Feed hygiene a concern as seasons change

Ray Mueller
Because they degrade the beneficial proteins in silage, clostridia and enterobacteria are “the nasties” among the list of “bad guys” in silages.

BRILLION – As winter turns to spring, an emerging concern on farms is how the hygiene of ensiled feeds can be at risk from bad micro-organisms and compounds that can be activated once that silage is again exposed to air and its pH rises.

How to cope with that threat was topic for VitaPlus forage specialist Michelle Chang-Der Bedrosian (subsequently referred to as Chang) in a presentation for the Extension Service's “Meeting Tomorrow's Feeding Challenges Today” program. 

Chang explained how ensiled feeds have an aerobic phase, in which they use up sugars and proteins, as they are harvested and go into storage, then enter an anaerobic stage with a lower pH as they ferment and are held in storage, and finally re-enter an aerobic stage (exposure to oxygen and the risks that entails) during feedout.

Describing the undesirables

The unacceptable micro-organisms are some bacteria strains, molds, and the yeasts that can generate the development of e.coli and salmonella while the compounds, of which there are thousands in silage, include mycotoxins and biogenic amines, Chang indicated.

As they stand in fields, plants are covered with micro-organisms and they thrive there because of the full exposure to oxygen, Chang pointed out. In what she described as “silage microbiology 101,” each gram of silage (about the size of a quarter) can contain more than 10 million aerobic bacteria, 1 million lactic acid bacteria (good ones), 1 million enterobacteria (bad ones), 100,000 yeasts, and 10,000 each of molds and clostridia.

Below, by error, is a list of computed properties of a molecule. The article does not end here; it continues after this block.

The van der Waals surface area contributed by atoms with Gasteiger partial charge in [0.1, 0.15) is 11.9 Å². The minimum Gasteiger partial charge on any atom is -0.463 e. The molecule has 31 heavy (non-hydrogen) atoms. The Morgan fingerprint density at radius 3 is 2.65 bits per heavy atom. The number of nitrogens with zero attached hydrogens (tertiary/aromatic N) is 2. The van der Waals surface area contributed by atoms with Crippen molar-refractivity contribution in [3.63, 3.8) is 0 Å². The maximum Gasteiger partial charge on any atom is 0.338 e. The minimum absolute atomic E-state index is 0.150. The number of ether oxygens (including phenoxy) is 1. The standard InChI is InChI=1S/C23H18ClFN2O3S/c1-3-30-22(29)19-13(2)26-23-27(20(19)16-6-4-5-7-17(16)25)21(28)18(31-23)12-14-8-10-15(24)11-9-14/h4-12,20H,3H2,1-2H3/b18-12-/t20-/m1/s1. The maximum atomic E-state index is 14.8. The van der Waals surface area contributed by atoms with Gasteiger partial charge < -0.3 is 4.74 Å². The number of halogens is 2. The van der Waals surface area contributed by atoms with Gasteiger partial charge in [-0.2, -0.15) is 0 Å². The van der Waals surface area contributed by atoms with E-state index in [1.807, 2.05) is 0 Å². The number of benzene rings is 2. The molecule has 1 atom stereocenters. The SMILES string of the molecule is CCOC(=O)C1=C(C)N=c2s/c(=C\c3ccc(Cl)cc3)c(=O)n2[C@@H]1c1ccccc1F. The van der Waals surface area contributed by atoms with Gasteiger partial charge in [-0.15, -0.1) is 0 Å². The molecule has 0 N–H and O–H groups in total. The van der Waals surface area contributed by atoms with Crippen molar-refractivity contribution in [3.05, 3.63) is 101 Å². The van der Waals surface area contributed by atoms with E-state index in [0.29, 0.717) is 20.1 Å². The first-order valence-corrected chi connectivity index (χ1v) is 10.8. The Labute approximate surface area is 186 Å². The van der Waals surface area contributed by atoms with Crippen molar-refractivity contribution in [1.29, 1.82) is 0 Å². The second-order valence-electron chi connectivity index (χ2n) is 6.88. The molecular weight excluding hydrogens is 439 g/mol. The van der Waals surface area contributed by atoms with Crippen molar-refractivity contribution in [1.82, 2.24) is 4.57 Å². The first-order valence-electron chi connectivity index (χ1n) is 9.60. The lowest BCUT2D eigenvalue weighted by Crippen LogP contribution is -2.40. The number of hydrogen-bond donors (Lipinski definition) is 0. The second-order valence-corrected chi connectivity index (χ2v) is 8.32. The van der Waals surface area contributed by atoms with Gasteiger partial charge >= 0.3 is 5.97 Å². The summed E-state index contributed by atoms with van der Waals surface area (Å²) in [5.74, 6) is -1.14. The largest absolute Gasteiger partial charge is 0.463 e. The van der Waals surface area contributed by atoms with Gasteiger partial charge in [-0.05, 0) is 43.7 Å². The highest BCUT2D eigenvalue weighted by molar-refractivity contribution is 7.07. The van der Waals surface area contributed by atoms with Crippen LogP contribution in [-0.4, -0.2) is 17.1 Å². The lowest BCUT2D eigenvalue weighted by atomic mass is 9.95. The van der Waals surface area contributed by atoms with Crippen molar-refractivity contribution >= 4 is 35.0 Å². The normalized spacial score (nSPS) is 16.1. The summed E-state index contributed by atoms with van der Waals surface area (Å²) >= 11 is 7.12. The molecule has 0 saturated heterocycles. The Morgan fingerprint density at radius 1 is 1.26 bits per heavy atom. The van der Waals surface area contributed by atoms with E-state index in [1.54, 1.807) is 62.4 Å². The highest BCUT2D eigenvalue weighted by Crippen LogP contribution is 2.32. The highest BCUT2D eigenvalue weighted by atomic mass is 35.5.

Diagnosing the problems

In trouble-shooting visits to VitaPlus clients who are having problems with dairy cattle health or production, one or more of the bad micro-organisms or compounds can often be identified as the culprit, Chang reported. She suggests a fermentation analysis and a test for yeasts and molds and urges farmers to resist a quick diagnosis of clostridia which is sometimes used as a fear tactic to sell one or more products.

Regarding unfermented haylage and corn silage that was harvested at or below freezing temperatures in late 2019, Chang doesn't see any risk in feeding them while they are still frozen, noting they would be similar to green chopped forages. Because they are likely to ferment once they thaw, those unfermented silages should be treated with an inoculant and checked for the presence of butyric acid, she advised.

Dealing with the nasties

Because they degrade the beneficial proteins in silage, clostridia and enterobacteria are “the nasties” among the list of “bad guys” in silages, Chang remarked. She noted that clostridia, which causes hemorrhagic bowel syndrome in cattle, can originate in the soil or on plants and can be spread by equipment.

Clostridia and enterobacteria can overlap as they compete with the valuable lactic acid bacteria, thrive in a high pH and relatively high moisture, and produce ammonia, biogenic amines, and certain acids (all of which smell bad), Chang observed. The enterobacteria, which nurture salmonella and E. coli, result from poor fermentation and cause pneumonia, fever, diarrhea, and septicemia in cattle, she indicated.

Michelle Chang-Der Bedrosian